Treasury Inspector General for Tax Administration
December 8, 2010
TIGTA - 2010-77
Contact: Karen Kraushaar
WASHINGTON – The Internal Revenue Service (IRS) has significantly increased the dollar amount of rebates it receives through its new Citibank travel card contract, but it has failed to ensure that these rebates were properly allocated, according to a report publicly released today by the Treasury Inspector General for Tax Administration (TIGTA).
The IRS provides individual Citibank credit cards to employees to use while traveling on official Government business. Since the cards are intended solely for use while traveling, they are known as travel cards. IRS travel expenditures have steadily increased between Fiscal Years 2007 and 2009.
Citibank gives travel card rebates to the IRS based on the total dollar volume of the IRS’s travel expenditures and the timeliness of the traveler’s payments. Funds appropriated by Congress may only be used for the programs and purposes for which the appropriation was made; therefore, rebates are required to be returned to the IRS appropriation account(s) from which travel expenditures were originally charged. TIGTA reviewed IRS controls to ensure that the amount of travel card rebates were accurate and properly allocated. In November 2008, the Department of the Treasury negotiated a new SmartPay2 contract with Citibank that contained higher basis points and an additional type of rebate for individual travel account cards. This, along with the IRS’s use of the split-disbursement option in its new automated travel system, GovTrip, collectively resulted in a significant increase in the rebate amounts the IRS received, TIGTA found.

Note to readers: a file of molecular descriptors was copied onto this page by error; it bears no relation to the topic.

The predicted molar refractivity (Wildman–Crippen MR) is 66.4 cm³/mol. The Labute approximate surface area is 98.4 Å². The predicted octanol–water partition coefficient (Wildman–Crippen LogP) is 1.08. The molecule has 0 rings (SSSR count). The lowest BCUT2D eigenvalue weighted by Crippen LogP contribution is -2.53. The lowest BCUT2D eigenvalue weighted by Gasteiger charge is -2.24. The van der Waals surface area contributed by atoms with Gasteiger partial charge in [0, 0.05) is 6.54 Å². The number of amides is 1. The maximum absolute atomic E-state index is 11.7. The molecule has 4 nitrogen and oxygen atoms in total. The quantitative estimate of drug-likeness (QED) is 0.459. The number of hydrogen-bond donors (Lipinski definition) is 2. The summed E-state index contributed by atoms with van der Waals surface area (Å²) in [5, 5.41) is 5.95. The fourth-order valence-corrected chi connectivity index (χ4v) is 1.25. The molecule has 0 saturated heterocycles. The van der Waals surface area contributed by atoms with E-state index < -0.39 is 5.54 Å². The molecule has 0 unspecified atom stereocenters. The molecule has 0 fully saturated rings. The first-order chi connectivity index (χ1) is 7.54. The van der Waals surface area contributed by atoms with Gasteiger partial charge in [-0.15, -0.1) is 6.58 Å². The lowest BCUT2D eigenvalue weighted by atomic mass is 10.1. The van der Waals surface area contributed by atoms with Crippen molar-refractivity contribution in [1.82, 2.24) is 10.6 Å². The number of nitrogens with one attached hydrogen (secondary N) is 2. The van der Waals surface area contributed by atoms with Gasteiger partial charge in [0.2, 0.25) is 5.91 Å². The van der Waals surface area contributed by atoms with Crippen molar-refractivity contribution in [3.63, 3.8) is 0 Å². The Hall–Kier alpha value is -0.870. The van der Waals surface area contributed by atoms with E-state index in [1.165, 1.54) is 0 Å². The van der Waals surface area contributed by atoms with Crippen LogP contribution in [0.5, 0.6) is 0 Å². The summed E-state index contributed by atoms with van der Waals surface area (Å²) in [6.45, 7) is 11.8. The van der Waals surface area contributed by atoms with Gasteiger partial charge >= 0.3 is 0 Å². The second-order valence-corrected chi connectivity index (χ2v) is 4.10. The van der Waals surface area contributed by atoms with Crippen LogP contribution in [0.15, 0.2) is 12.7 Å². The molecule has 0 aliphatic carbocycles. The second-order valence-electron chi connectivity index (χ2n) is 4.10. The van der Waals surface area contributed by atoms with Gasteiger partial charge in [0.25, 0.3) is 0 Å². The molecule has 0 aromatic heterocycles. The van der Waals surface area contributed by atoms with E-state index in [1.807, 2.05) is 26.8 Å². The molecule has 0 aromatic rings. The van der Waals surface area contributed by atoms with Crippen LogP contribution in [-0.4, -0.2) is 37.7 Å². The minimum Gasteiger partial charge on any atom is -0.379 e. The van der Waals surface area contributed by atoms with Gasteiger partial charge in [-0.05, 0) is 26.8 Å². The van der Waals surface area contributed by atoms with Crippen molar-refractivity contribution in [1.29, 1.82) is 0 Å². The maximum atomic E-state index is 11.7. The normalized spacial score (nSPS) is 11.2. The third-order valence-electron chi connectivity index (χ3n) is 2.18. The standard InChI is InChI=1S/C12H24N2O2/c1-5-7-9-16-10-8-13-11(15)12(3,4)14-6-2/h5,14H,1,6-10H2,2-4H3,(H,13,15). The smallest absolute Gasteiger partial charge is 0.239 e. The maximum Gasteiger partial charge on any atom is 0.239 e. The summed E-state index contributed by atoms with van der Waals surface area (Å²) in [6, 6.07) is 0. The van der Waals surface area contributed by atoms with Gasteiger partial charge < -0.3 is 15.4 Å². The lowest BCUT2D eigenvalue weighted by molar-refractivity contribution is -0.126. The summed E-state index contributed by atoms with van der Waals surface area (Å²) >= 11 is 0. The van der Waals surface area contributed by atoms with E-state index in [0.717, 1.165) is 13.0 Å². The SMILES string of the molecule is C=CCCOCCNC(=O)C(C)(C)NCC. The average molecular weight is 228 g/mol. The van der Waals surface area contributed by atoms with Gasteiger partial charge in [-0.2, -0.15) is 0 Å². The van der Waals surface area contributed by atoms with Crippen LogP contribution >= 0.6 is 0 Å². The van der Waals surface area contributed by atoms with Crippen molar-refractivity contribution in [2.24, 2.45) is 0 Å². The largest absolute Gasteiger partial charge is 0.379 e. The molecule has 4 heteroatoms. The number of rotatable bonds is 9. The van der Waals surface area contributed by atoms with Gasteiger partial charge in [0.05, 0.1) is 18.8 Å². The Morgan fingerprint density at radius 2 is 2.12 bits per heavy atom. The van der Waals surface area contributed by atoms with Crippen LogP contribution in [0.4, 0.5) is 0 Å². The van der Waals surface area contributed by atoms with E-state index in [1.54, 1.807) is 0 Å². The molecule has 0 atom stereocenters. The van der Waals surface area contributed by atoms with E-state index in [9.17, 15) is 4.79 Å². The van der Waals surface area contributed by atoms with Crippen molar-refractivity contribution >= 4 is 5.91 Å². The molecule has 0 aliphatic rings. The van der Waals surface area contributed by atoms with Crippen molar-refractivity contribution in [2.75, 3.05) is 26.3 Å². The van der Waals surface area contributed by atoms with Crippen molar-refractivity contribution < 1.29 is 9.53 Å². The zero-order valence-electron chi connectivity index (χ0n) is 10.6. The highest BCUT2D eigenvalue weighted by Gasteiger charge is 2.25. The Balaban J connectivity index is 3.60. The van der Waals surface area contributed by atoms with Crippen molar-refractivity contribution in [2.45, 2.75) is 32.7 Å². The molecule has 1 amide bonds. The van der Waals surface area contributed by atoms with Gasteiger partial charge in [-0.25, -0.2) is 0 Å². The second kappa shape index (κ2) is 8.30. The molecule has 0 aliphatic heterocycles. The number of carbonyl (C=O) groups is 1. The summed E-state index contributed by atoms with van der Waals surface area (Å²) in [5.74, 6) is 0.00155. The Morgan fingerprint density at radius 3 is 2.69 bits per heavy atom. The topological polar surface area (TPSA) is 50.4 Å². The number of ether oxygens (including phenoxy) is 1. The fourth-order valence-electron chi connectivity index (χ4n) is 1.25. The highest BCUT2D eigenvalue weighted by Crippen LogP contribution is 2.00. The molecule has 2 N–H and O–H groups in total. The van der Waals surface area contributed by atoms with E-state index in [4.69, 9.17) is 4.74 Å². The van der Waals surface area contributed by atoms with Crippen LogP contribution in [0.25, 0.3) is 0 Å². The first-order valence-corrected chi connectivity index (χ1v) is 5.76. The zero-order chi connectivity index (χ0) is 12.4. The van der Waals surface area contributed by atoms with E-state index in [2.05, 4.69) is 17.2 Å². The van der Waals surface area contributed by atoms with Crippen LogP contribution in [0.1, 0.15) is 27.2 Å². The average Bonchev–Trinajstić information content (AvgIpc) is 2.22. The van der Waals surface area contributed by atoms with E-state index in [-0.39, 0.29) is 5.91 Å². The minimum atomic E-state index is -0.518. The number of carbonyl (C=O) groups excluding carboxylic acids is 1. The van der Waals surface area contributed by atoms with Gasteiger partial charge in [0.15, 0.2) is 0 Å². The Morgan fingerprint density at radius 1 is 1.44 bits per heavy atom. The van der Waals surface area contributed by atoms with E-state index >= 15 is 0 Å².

However, TIGTA found that the IRS’s Agency-Wide Shared Services function retained the majority of the approximately $3.2 million in rebates received from October 1, 2004 through December 31, 2009, instead of properly allocating the funds back to all five IRS appropriation accounts. TIGTA found that this resulted in a misappropriation of funds, but did not identify any instances in which the funds were used for personal use or any evidence of criminal wrongdoing.
In addition, there is no assurance that the rebate amounts the IRS receives are accurate. Citibank does not provide any data that would allow the IRS to recalculate and verify the accuracy of the rebates.
“The IRS must ensure that these rebates are distributed back to the correct budget appropriation accounts,” said J. Russell George, the Treasury Inspector General for Tax Administration. “These funds could then be used for normal IRS operations and provide direct services to American taxpayers,” Mr. George added.
TIGTA made five recommendations to the IRS in its report, and the IRS agreed with all of those recommendations.
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